Salmonella Isolation and Identification
Salmonella isolation and identification was performed according to the Standard ISO-6579 (International Organization for Standardization, 2002) method, as described previously (Yang et al., 2010; Ren et al., 2016) with some modifications. Briefly, 25 g of samples was placed into a sterile plastic bag containing 225 mL of buffered peptone water and shaken for 3 min. The suspension was then cultivated at 37°C in a Shaker at 100 rpm for 6–8 h and then 1 mL of the suspension was added to 10 mL Tetrathionate Broth and Rappaport–Vassiliadis soya broth and incubated at 42°C for 18–24 h, separately. After selective enrichment, the suspensions were streaked onto xylose lysine tergitol 4 agar and CHROMagarTM incubated at 37°C over night. Isolates with typical Salmonella phenotypes were further confirmed using API 20E test strips (bioMerieux, Marcy-l’Etoile, France).
All the Salmonella isolates were serotyped according to the White Kauffmann Le Minor scheme or National Food Safety Standard-Food microbiological examination: Salmonella (GB 4789.4-2016) by slide agglutination, using specific O and H antisera (S&A Reagents Lab Ltd., Bangkok, Thailand).
Antimicrobial Susceptibility Testing and Screening for ESBLs Strains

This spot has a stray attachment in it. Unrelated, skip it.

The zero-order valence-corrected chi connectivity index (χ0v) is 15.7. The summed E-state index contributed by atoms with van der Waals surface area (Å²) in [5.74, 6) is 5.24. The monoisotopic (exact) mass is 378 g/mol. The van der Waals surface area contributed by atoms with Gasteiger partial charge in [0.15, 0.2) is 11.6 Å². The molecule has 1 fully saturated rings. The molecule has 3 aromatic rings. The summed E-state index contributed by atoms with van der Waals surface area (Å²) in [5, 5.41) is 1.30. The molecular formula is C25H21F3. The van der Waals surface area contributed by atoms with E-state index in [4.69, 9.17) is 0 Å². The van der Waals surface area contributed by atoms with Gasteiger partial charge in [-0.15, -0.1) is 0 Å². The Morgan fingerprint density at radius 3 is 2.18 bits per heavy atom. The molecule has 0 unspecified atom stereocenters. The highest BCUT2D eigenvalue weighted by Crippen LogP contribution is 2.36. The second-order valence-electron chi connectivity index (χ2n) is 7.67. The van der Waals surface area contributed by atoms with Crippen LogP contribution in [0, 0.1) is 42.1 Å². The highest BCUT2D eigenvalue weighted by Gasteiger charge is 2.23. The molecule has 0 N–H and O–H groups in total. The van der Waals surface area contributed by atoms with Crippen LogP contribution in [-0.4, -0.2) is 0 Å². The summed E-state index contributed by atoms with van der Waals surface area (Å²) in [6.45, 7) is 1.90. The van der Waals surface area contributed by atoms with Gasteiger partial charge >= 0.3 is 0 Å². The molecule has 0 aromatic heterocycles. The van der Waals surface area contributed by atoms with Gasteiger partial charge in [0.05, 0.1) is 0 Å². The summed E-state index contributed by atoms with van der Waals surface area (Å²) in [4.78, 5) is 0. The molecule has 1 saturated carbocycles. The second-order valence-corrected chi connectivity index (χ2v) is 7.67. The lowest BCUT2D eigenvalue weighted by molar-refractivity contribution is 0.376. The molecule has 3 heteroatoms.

All Salmonella isolates were tested for antibiotic susceptibility using the Kirby-Bauer disk diffusion method, and the results were interpreted according to the standards of the Clinical and Laboratory Standards Institute (CLSI, 2013).
Agar diffusion assays were performed on Muller-Hinton agar with disks containing 18 different antibiotic agents (Oxoid, Basingstoke, United Kingdom): ampicillin 10 μg (AMP), amoxicillin-clavulanic acid 30 μg (AMC), cefotaxime 30 μg (CTX), ceftazidime 30 μg (CAZ), cefepime 5 μg (FEP), gentamicin 10 μg (GEN), streptomycin 10 μg (STR), amikacin 30 μg (AMK), sulfamethoxazole-trimethoprim 23.75/1.25 μg (SXT), sulfonamides 300 μg (S3), nalidixic acid 30 μg (NAL), ofloxacin 5 μg (OFX), ciprofloxacin 5 μg (CIP), florfenicol 30 μg (FFC), chloramphenicol 30 μg (CHL), imipenem 10 μg (IPM), polymyxin B 300 IU (PB), and tetracycline 30 μg (TET). Escherichia coli ATCC 25922 and ATCC 35218 were used as quality control organisms. Isolates exhibiting resistance to three or more antibiotic classes were defined as MDR.
The Salmonella isolates were screened for ESBLs production using cefotaxime and cefotaxime (30 μg)/clavulanic acid (10 μg) disks and ceftazidime and ceftazidime (30 μg)/clavulanic acid (10 μg) disks (Oxoid) according to the double-disk synergy test method (Emery and Weymouth, 1997). Phenotypic presence of ESBLs of the isolates was determined by detecting enhancement of the diameter of the inhibition zone of the clavulanate disk and corresponding β-lactam antibiotic disk. If there was difference of ≥5 mm between the inhibition zone of the clavulanic acid and the β-lactam antibiotic disk, the isolate confirmed as having a positive ESBLs phenotype (CLSI, 2013).
PCR Detection and DNA Sequencing